A correspondent says: I was standing with a number friends at the end of the south pier, watching the Pearl in her progress through the breakers—the largest and most impetuous I ever witnessed The wind was blowing very strong, and was bitter cold. The little tug, evidently 200 yards off the north pier, struggled bravely to enter the harbour, and would have succeeded had those on board been able keep her end on to the breakers, a task of great difficulty in such a sea. Suddenly her position was reversed, and to our horror we saw her thrown sideways into the great trough formed by two gigantic waves. The first struck and nearly _ engulphed her. She struggled bravely—a little moving thing under a great load—and would have righted in another second when, side on, came another tremendous sea, and instead of her masts, funnel, and spluttering wheels, as before we saw, only the dim outline of her hull, keel uppermost: a second after, her stern shot up and continued so for a little, then she disappeared. It was an awful sight—a terrible drama of seven minutes' duration.

Source: Shields Daily Gazette 3 Dec 1867

The Body one of the Crew of the Pearl Found.—The body of the lad Foster, who was lost in the tug Pearl, as previously reported in these columns, washed, ashore yesterday afternoon, at Whitburn. The friends of the deceased left South Shields last evening to bring the remains home. Up to the present time this is the only body recovered of those who were lost in the Pearl.

Source: Shields Daily Gazette 5 Dec 1867

The Upsetting of the Steamer on Shields Bar
Coroner’s Inquiry

Yesterday, Mr Cockcroft, coroner, opened an inquiry at the Town Hall, North Shields, touching the death of William Foster, a boy 15 years of age, who was among those drowned by the steamtug Pearl capsizing while entering Shields harbour Tuesday last. The body having been identified by the father of the deceased, who stated that the little fellow only went on board of the Pearl that morning in place of lad laid off through being unwell, Clarence Byrne was called: He said he was commander of the coastguard at Tynemouth. On the morning in question he saw the Pearl go out of the harbour about eight o'clock, along with three other steamers. He saw her return about a quarter to one o'clock. She seemed to be properly handled. She was coming southward in the direction of the North Pier. When about a quarter of a mile from the pier, he observed her to be rather broadside on the sea. Suddenly a heavy sea struck her, and turned her bottom up. There was no opportunity of rendering any assistance. No lifeboat could have crossed the bar in such a sea. A short time before the accident all the men were at the head of the steamer. He did not see them when she capsized. She was thrown over sidewards. The sea was rolling E.N.E. at the time. The sea that struck her broke over her bodily, and lifted her clean over. A Juryman: Are you sure that was the way she capsized? It is a remarkable thing for steamtug to capsize. Witness I am certain of it.— A Juryman Was no one at the helm?—Witness: No; the men were all at the forehead. A Juryman said the Pearl had not a tiller, but a wheel in the middle.—Witness: Then that will account for all the men being the forehead. He repeated that no assistance could have possibly been tendered, there was such a sea running.—ln answer to the Coroner, witness said he did not think the unfortunate crew had acted imprudently in going out, inasmuch as at the time the Pearl left the harbour—eight o'clock in the morning— the sea was comparatively smooth. He thought when the gale began to increase and the sea running high, they had determined to make for the harbour. It was a common thing for tugboats to go out in rough weather in search of vessels. A witness having spoken to the construction of the Pearl, the Coroner summed up. Loss of life, he said, by shipwreck at any time was to be deplored, but more especially when caused by imprudence. In this case they had it proved that no imprudence had been displayed. The steamer left with other two boats early the morning, and after getting to sea, finding the weather increasing in severity, they were making for the harbour when the melancholy accident occurred. They also had it in evidence that no assistance could be rendered, and the case to his mind seemed to have been accidental. A verdict was then returned to show that the deceased met his death accidentally, the steamer capsizing.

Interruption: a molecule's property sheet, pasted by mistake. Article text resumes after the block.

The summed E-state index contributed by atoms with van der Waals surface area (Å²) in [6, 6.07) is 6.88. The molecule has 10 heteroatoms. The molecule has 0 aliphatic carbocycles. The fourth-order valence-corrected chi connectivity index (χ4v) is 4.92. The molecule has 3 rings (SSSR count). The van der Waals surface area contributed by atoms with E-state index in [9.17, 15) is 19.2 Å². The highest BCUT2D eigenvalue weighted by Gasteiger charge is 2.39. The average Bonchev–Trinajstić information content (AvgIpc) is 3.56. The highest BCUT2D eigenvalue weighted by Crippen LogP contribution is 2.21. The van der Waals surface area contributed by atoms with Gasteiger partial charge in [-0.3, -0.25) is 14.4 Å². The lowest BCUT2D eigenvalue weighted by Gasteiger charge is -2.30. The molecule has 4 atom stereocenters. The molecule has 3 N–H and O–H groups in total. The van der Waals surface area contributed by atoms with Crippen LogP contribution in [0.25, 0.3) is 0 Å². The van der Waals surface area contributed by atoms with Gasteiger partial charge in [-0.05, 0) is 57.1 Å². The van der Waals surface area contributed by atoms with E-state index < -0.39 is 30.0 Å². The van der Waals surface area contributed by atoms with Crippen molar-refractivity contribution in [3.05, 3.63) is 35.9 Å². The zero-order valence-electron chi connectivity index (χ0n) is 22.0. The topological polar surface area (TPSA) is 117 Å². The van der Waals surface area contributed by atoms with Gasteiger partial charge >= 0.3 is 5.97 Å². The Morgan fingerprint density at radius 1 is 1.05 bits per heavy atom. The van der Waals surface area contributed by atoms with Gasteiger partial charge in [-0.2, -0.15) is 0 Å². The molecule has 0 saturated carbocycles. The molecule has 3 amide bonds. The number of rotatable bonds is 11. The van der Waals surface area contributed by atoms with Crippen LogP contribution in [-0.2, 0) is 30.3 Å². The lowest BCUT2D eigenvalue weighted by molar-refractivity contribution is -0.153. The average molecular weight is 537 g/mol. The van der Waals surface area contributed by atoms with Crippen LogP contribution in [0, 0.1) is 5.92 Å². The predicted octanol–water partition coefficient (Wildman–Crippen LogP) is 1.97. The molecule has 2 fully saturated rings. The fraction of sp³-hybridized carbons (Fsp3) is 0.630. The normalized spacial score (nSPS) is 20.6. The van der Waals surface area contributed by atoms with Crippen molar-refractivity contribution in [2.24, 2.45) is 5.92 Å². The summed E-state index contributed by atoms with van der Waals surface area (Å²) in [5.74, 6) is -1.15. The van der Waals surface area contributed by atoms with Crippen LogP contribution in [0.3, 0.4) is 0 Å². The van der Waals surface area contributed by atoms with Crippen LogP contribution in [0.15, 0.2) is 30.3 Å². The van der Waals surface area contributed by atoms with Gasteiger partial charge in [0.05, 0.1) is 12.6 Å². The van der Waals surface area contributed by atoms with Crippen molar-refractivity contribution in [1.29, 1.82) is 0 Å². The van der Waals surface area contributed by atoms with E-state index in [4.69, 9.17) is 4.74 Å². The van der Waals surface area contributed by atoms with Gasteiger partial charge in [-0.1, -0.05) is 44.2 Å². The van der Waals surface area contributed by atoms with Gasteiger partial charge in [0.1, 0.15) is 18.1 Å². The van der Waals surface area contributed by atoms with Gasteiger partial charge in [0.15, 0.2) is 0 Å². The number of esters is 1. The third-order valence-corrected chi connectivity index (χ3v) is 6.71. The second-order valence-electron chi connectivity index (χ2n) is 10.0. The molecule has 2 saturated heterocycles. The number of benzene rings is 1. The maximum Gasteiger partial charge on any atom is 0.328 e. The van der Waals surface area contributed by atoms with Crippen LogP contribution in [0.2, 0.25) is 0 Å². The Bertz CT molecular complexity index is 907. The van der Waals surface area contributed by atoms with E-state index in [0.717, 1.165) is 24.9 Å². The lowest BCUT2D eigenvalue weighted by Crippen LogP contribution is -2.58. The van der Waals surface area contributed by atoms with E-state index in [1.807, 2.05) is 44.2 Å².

Source: Shields Daily Gazette 7 December 1867

Lost on board the steamer Pearl, off Shields bar, Monday last, John Walker, aged 52, leaving a wife and seven children. Deeply lamented.

Source: Shields Daily Gazette 7 December 1867

The body of John Chisholm, fireman of the tug steamer Pearl, which was capsized off the Tyne on Monday last, was picked up yesterday at Roker.

Source: Shields Daily Gazette 9 December 1867

THE REV. JOHN STEWART will (D.V.) PREACH a SERMON in the THEATRE, North Shields on Sabbath, December 15th, at a Quarter  past THREE p.m. Subject “Accidents not Judgments; or, the Loss of the Steamtug Pearl."

In accordance with the wishes of the of the Relatives of the unfortunate Men who perished in the above vessel, Mr Stewart will preach on the above Subject, and the Pit of the Theatre will be reserved for Steam-tug Men till Five Minutes past Three p.m.

Source: Shields Daily Gazette 14 December 1867

The Loss of Steamtug Pearl.—The subscriptions made by the steamboat owners and a few friends towards the families bereaved by the foundering of the steam-tug Pearl, on the 2nd inst , amounts in all to £40, and has been divided as follows:—To each widow £11 7s 6d, and to the fourth hand's parents, £5 17s 6d.

Source: Shields Daily Gazette 20 December 1867